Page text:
Linked by Thom Holwerda on Mon 8th Feb 2010 23:55 UTC
Windows The past few weeks or so, there's been a lot of interest in a supposed battery status report bug in Windows 7. After installing Windows 7, some users reported seeing "consider replacing your battery"-warnings in systems that appeared to be operating just fine on Windows XP or Vista. After extensive research, Steven Sinofsky has now explained on the Engineering 7 blog that the fault is not with Windows 7 - it really, really is your battery.
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Two issues
by Delgarde on Tue 9th Feb 2010 01:25 UTC
Delgarde
Member since:
2008-08-19

Reading the post, and it's comments, there seem to be two quite separate issues people are complaining about. One is that W7 reports their battery as failing - well, that seems correct behavour, if this article is to be believed.

The other, though, is people reporting greatly reduced battery life after installing W7 - a fully-charged laptop might run for a couple of hours under XP, but less than half that under W7. That seems a bit more concerning...

Reply Score: 3

RE: Two issues
by Al2001 on Tue 9th Feb 2010 01:34 in reply to "Two issues"
Al2001 Member since:
2005-07-06

Where is your citation?

After browsing multiple web sites the worst case I could find was around 20% less battery time under Win7, most showed neglible difference and one even found an increase.

Reply Parent Score: 1

RE: Two issues
by umccullough on Tue 9th Feb 2010 01:35 in reply to "Two issues"
umccullough Member since:
2006-01-26

The other, though, is people reporting greatly reduced battery life after installing W7 - a fully-charged laptop might run for a couple of hours under XP, but less than half that under W7. That seems a bit more concerning...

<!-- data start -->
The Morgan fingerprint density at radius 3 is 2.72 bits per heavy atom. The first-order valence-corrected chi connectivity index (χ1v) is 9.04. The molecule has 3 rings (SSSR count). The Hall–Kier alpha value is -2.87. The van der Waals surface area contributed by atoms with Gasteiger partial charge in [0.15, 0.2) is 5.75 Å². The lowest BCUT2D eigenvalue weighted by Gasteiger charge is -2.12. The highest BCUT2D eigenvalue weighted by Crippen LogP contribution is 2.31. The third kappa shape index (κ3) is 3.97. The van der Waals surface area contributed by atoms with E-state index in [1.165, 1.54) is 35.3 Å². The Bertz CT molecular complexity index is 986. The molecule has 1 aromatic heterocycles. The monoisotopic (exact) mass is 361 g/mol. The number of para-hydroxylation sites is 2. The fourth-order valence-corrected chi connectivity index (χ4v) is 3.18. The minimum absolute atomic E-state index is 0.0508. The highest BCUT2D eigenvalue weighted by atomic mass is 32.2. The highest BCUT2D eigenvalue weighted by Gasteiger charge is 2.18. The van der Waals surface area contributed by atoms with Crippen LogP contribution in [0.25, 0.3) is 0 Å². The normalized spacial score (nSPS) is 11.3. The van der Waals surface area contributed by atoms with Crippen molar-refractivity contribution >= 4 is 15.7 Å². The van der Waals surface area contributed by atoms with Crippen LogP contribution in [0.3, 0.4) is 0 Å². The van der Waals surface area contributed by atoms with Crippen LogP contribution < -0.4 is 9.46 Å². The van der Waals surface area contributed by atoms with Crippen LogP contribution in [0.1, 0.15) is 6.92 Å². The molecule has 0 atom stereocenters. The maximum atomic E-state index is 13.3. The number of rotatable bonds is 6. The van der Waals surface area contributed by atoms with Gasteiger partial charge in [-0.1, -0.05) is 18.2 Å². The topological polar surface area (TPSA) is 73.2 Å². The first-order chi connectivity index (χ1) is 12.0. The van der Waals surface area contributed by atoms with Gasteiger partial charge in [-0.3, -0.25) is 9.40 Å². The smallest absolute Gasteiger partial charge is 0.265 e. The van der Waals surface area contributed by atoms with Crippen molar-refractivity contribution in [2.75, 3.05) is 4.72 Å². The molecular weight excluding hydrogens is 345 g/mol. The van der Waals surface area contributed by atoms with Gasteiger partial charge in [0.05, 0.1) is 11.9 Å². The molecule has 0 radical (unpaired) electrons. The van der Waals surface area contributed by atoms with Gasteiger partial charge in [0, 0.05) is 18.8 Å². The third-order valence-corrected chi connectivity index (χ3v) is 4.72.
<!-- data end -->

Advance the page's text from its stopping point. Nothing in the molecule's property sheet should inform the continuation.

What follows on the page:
Or it just means that according to the battery's health reported back to the OS, it is "dead", but Windows XP just ignored it while Windows 7 actually "listens" and shuts down properly.

Warning: rambling about batteries about to occur:

Battery health monitoring sensors can be pretty crappy sometimes - I've experienced a lot of inconsistent battery life meters - sometimes being able to disable an OS's built-in auto-shutdown feature and gain a lot of extra time with the battery.

Careful playing this game though, as this can actually cause premature failure of individual cells in the battery. When one cell in a mult-cell battery pack is completely discharged, you can often continue using the pack as it's still producing enough voltage to power your device. However, once a cell has discharged completely, continuing to run it in series with other cells will reverse-charge the cell which will eventually irreparably ruin it, making it a permanently-dead cell.

Proper battery health monitoring measures voltage levels and drop-rate along with temperature of the entire pack to detect irregularities and shut down the discharge or charge cycle completely.

Common premature failures of battery packs are caused by mismatched cells - cells that have different peak charge capacities. This causes a pack to only charge partially when one or more of the cells "peak", leaving the remaining cells partially filled. Likewise, the cells with the least capacity will discharge first, and will start to reverse-charge causing more damage to them. Eventually, you end up with a 6-cell pack that only has 5 working cells... it will fail health monitoring tests.

There, sorry... just a long diatribe from someone who spent a lot of time learning about rechargeable batteries while messing with R/C cars ;)

Reply Parent Score: 5

RE[2]: Two issues
by akro on Tue 9th Feb 2010 02:29 in reply to "RE: Two issues"
akro Member since:
2005-07-06

Ah the A-main battery dump with 10 seconds left....


TURN MARSHALL!!!!!!!

Reply Parent Score: 1

RE[2]: Two issues
by smashIt on Tue 9th Feb 2010 17:21 in reply to "RE: Two issues"
smashIt Member since:
2005-07-06